The last part especially is what really kept running in my head. Have you, or anyone else you know, gotten in to a fight ever? This is not meant as sarcasm but purely as example. I know most people (boys) do especially in schools here in the States. I've only been in 4 fights in my life (4 fights too many, hahah) but luckly they were both when I was young. The first two fights were purely rage and pride induced. In both instances there was no clear victor. We scrambled on the ground, forcing our strength on each other until parents pulled each other apart. The second two were after I had trained Shotokan Karate for several years. In one case I came to the defense of girl who was being pushed around and smacked by a guy. The other was when I was attacked by two fellow students. In both cases I was the victor. I don't attribute my winning to me being awesome. I'm not. I attribute it to training.

In the first two fights I was the epitome of formlessness (and not in a good way, hahah). In the second two I was formless as well (in a much more positive way). I didn't think, I just acted in all scenarios. But I'm sure after all this babbling I just did, I should probably get to the point.

Formlessness is nothing without form. The two cannot exist without each other. The point in the personal examples I gave above (and maybe I'm a just an anomaly) is that without the basis for a efficient movement all we have is natural instinct to rely on. And according to Bruce Lee that is not martial art. Martial art from his perspective was "Natural Unnaturalness...or Unnatural Naturalness." It is a way of moving the body that it is NOT preprogrammed to do yet ultimately works better. Form, Style, Kata, MA systems, that is it's purpose. Whether it is a group of techniques taught seperately or 200 hundred techniques strung together from start to finish, or different techniques from different styles put together in a "blend", it's all still form.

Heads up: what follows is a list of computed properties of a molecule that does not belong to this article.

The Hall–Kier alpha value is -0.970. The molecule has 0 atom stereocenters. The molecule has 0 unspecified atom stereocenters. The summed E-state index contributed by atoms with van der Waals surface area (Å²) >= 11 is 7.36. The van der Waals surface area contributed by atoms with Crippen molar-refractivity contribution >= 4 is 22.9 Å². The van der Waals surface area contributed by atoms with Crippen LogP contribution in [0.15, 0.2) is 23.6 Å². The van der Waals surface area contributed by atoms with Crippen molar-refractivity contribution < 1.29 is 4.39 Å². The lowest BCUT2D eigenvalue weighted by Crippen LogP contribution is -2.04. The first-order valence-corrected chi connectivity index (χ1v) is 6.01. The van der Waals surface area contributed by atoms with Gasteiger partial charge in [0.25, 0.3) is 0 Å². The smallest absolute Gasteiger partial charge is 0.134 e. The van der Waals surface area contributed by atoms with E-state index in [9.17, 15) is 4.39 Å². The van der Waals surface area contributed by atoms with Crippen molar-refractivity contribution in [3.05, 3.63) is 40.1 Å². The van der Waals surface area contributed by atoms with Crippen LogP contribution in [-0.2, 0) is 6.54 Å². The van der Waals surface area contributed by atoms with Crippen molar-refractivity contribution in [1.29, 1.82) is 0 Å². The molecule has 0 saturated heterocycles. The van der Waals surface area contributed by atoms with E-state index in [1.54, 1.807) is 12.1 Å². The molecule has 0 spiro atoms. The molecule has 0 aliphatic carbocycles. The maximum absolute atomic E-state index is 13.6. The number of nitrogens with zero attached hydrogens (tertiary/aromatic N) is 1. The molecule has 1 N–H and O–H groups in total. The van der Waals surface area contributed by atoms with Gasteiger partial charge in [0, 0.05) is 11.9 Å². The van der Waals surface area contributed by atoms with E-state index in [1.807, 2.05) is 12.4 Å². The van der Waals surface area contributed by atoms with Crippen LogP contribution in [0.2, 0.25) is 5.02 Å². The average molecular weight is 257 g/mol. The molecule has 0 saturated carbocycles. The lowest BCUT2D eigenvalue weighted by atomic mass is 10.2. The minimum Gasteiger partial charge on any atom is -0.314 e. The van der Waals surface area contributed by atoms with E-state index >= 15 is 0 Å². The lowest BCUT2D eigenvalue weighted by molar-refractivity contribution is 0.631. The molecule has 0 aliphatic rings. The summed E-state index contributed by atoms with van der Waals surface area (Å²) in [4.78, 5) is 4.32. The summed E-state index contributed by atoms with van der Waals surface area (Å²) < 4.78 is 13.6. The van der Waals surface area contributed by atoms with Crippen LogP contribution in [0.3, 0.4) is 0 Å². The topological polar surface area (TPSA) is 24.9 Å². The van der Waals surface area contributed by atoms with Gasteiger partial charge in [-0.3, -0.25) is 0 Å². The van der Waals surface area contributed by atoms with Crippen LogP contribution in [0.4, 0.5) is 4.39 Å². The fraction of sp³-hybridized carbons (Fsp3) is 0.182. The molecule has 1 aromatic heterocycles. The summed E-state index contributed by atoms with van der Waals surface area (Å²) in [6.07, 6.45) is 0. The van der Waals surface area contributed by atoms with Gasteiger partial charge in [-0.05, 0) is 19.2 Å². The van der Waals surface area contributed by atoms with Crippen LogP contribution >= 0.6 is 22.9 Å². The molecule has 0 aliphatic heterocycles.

The point where it becomes formless is when you own the movement(s). When thought is not necessary to execute them, that is formless. For without a form to "not do" how are we formless?

I honestly believe that Bruce Lee contradicted himself in that. For someone who attempted to create a martial art based on formlessness, JKD sure seemed to have a lot of "form" to me, even if there weren't any Kata or Forms. And without Wing Chun, Wu Taijiquan, western boxing and fencing, and whatever else that Bruce Lee studied, he would have still had his butt handed to him in grade school instead of growing up to be a big movie star.

The one thing I think that he missed is that you can't teach formlessness. You can ONLY teach form. Form is from someone else, it comes from the outside. Formlessness comes from within.
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What is a Form? Answer

Postby oldstudent » Wed Feb 04, 2009 8:52 pm

How can such a simple question generate such a complicated answer.
I will try my best.
The most fundamental answer is:
A form is a group of basic stances, whereby the student moves from one stance to another while performing a set of martial applications.
For the beginner the form provides a method by which the teacher can pass down the knowledge to the student, and a way for the teacher to judge how committed the student is.
Only by performing the form hundreds of times can the student develop the "motor plan" essential to applying the martial techniques solely by "reaction".
When you first learn a form the teacher will show you the basic stances and how to move properly from one to the next. You strengthen your legs, establish your "root", learn correct hand forms and kicks. You will learn to push yourself and understand the value of patience.